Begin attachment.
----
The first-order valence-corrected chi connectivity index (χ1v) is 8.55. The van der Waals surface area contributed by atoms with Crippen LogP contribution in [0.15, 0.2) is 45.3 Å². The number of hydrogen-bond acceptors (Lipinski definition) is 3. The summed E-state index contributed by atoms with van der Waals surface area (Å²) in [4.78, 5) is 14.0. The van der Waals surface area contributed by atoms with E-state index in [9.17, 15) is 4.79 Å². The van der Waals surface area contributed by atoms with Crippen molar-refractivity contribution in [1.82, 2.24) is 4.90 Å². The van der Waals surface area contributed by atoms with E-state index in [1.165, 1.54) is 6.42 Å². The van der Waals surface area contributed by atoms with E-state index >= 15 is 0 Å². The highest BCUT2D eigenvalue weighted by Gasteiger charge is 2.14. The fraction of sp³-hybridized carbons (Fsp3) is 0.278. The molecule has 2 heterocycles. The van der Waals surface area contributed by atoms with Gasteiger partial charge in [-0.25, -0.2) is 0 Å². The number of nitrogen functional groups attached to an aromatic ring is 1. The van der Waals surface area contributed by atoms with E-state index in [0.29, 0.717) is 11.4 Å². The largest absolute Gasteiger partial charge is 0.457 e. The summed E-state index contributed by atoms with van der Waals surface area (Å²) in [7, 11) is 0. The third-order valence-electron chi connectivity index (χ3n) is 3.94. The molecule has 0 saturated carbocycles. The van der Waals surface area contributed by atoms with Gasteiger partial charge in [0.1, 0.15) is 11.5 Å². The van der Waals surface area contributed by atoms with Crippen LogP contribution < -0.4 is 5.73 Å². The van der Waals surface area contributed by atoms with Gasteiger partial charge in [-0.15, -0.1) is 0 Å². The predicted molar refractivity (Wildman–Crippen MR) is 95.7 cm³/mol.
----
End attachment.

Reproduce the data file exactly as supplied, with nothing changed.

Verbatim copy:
The first-order valence-corrected chi connectivity index (χ1v) is 8.55. The van der Waals surface area contributed by atoms with Crippen LogP contribution in [0.15, 0.2) is 45.3 Å². The number of hydrogen-bond acceptors (Lipinski definition) is 3. The summed E-state index contributed by atoms with van der Waals surface area (Å²) in [4.78, 5) is 14.0. The van der Waals surface area contributed by atoms with E-state index in [9.17, 15) is 4.79 Å². The van der Waals surface area contributed by atoms with Crippen molar-refractivity contribution in [1.82, 2.24) is 4.90 Å². The van der Waals surface area contributed by atoms with E-state index in [1.165, 1.54) is 6.42 Å². The van der Waals surface area contributed by atoms with E-state index >= 15 is 0 Å². The highest BCUT2D eigenvalue weighted by Gasteiger charge is 2.14. The fraction of sp³-hybridized carbons (Fsp3) is 0.278. The molecule has 2 heterocycles. The van der Waals surface area contributed by atoms with Gasteiger partial charge in [-0.25, -0.2) is 0 Å². The number of nitrogen functional groups attached to an aromatic ring is 1. The van der Waals surface area contributed by atoms with E-state index in [0.29, 0.717) is 11.4 Å². The largest absolute Gasteiger partial charge is 0.457 e. The summed E-state index contributed by atoms with van der Waals surface area (Å²) in [7, 11) is 0. The third-order valence-electron chi connectivity index (χ3n) is 3.94. The molecule has 0 saturated carbocycles. The van der Waals surface area contributed by atoms with Gasteiger partial charge in [0.1, 0.15) is 11.5 Å². The van der Waals surface area contributed by atoms with Crippen LogP contribution < -0.4 is 5.73 Å². The van der Waals surface area contributed by atoms with Gasteiger partial charge in [-0.15, -0.1) is 0 Å². The predicted molar refractivity (Wildman–Crippen MR) is 95.7 cm³/mol.